Lessons, lessons, lessons…practice, practice, practice… It’s not only about lessons and practice or how much time is put into learning and rehearsing; it’s about first changing the self image in order to grow toward what you want for your game.
What image of a golfer are you declaring for yourself?
The Hacker: I can’t hit it straight, far or sometimes even at all. I’ve tried everything, including thousands of dollars on lessons and hundreds of hours of practice. None of it has worked. No matter what I do, I am still a Hacker! Or do you call yourself “The Slicer” or do you declare you have “the yips” or always “three putt”?
These uttered confessions made in frustration are based entirely upon past errors. When I begin to work with students new to the Academy they commonly share stories about apprehension of embarrassment during corporate outings, dreading the next posted score at their club events, and underlying anger after the first mishit shot that escalates hole after hole. An abundance of talent cannot trump self defeating banter which undermines and destroys confidence leaving the plausible feeling of fear.
All I need is that missing tip or secret hand-shake that those playing pros on TV posses that I don’t. Could there be secrets to playing this game with effortless power and precision?
I have the privilege of coaching high performance golfers. Once these players embraced the power of self image, they advanced swiftly and with greater enjoyment. Perusing my lesson journal, here are my top five best “secrets” you will want to incorporate into your winning thoughts, feelings and actions as you pursue your playing goals for 2013:
Become aware of what you are saying about yourself, to yourself. Get rid of any perception of you that is less than the excellent golfer you desire to be. That old image is now outdated. Keep your self-talk in check during practice, play and at the conclusion of each lesson to be sure it matches your new image. Choose a player you can model in order to get an image of what you want your golf swing to look like. Study this swing in slow motion and at full speed on a daily basis to impress it upon your mind. In front of a mirror, rehearse this swing in slow and even super slow motion. Through repetition this image soon manifests into action. A shot is neither good nor bad unless you compare it to another shot. Impressing bad memories into conditioned feelings will only get you more of what you don’t want. Learn to celebrate the good shots and release the rest; for what you give energy to will grow. Our amazing bodies are governed by two frequencies: Love or Fear. It is not possible to play your best when you are fearful, and it is not possible to be afraid of making an error when you are in love with what you are doing. This is also how my mentor Arnold Palmer claimed 63 PGA championships, by seizing the moments and playing fearlessly.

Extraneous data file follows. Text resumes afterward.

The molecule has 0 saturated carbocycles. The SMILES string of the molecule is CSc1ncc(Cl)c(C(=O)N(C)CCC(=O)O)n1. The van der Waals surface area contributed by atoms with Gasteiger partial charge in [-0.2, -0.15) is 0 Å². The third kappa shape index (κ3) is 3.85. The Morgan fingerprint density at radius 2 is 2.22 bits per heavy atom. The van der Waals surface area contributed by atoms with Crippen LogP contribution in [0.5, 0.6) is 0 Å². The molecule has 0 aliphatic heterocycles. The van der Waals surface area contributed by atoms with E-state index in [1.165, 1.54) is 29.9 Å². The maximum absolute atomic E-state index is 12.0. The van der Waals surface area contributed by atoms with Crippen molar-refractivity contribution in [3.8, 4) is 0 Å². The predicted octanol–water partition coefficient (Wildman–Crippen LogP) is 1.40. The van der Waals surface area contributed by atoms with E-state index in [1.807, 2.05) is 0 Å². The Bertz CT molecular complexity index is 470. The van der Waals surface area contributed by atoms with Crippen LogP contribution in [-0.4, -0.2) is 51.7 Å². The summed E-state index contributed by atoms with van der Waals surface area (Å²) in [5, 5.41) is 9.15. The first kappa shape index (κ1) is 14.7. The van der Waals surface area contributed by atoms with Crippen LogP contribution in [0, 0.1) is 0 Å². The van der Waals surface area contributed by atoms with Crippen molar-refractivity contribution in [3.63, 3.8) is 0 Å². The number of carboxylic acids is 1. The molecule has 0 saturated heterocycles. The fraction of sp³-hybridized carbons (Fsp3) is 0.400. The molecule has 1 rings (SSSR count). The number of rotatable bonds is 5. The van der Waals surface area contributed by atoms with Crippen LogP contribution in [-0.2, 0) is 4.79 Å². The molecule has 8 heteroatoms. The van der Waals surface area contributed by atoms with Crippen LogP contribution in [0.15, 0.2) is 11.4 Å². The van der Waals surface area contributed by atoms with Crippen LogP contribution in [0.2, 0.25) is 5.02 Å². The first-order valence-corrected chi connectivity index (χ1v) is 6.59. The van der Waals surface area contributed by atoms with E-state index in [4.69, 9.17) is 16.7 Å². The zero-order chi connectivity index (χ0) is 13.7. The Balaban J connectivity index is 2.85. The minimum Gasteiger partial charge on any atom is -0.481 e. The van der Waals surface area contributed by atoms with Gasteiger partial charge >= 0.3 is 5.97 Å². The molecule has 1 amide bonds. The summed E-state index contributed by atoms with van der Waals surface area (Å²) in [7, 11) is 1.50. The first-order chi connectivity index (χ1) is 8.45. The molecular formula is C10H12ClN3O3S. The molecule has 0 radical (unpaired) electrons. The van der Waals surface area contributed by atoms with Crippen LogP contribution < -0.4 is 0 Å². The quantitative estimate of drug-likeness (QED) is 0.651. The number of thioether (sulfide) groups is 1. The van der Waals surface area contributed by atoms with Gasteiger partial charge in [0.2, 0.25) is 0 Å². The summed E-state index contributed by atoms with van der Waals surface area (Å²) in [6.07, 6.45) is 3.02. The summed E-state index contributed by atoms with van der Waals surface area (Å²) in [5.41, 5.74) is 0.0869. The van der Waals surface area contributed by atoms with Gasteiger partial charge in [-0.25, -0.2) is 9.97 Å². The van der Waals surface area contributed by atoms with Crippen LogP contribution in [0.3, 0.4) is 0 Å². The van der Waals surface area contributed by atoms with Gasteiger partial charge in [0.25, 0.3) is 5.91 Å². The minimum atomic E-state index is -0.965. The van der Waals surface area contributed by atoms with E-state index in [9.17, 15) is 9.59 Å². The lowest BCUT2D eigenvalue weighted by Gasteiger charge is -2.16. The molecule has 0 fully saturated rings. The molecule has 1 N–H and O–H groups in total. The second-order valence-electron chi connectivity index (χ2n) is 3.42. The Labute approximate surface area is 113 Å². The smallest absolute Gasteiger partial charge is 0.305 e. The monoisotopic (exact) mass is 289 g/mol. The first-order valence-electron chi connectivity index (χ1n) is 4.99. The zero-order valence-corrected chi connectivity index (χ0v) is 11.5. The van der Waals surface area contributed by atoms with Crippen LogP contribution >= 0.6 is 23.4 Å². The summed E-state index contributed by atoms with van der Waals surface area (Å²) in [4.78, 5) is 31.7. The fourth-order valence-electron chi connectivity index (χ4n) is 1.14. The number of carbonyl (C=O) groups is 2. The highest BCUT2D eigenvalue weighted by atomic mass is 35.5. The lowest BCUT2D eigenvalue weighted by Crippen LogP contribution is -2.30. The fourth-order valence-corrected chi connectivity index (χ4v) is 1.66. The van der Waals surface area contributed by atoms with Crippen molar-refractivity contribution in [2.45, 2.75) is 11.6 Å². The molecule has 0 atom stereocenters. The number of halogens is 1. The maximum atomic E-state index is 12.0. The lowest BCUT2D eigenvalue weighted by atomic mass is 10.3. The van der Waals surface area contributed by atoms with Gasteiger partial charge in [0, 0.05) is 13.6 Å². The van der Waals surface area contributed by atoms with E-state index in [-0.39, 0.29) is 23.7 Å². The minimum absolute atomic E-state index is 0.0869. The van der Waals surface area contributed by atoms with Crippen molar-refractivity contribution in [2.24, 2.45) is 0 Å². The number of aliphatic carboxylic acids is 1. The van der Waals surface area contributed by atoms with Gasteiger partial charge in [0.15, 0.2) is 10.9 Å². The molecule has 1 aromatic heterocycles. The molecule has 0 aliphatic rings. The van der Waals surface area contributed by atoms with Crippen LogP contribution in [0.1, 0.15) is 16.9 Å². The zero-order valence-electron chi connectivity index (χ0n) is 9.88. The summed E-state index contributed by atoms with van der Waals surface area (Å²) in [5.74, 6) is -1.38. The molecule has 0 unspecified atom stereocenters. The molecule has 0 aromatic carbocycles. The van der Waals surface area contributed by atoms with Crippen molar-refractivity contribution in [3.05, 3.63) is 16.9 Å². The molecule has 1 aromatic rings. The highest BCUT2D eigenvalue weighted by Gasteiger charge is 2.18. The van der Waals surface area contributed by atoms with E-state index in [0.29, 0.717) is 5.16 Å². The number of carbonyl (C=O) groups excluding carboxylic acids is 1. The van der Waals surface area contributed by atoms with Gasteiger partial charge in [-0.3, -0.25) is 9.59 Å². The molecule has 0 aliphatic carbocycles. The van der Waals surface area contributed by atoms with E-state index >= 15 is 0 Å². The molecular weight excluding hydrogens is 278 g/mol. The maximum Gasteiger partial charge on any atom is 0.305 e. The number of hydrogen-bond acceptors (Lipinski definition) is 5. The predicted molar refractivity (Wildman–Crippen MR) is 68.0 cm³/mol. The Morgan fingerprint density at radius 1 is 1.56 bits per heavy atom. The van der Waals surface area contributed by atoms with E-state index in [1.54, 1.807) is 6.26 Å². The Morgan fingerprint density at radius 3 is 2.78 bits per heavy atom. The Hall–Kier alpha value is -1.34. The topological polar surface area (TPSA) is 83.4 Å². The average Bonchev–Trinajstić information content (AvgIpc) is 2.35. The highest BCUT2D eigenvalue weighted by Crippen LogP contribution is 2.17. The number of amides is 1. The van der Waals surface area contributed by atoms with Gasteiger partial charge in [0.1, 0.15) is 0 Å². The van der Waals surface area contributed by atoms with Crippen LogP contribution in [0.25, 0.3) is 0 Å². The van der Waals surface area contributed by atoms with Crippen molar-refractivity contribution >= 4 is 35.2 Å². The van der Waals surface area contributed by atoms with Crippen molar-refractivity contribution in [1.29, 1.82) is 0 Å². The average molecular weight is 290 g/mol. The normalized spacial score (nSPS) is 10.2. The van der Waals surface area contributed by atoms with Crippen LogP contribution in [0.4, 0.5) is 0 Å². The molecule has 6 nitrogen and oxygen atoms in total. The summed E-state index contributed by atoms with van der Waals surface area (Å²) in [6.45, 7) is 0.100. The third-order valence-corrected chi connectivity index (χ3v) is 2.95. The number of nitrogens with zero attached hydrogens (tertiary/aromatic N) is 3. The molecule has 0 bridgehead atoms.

Find the bright spots in playing the game. Embrace the challenge that each and every shot and situation provides. Enjoy the camaraderie of fellow playing partners. Admire the beauty of a well-groomed course and all of nature’s gifts.
Setting goals in golf, business and in all aspects of life begins with an image of what you want. As soon as you plant that new image of your golfing self in your mind, you are instantly moving in the direction of your goals and will soon be enjoying the journey towards better golf!
A Top 100 Teacher by Golf Magazine and PGA class-A Professional, Brad successfully competed on the Austral-Asian PGA Tour and Hogan/Nike Tours, developed the training curriculum for high-performance juniors at Saddlebrooke Preparatory and applies these experiences to his teaching and coaching at Rosen Shingle Creek in Orlando. Brad was awarded the North Florida PGA Teacher of the Year and Junior Golf Leader of the Year, Edwin Watts Golf Top Instructor Award, along with the honor of Top 50 Instructor in Florida by Golf Digest.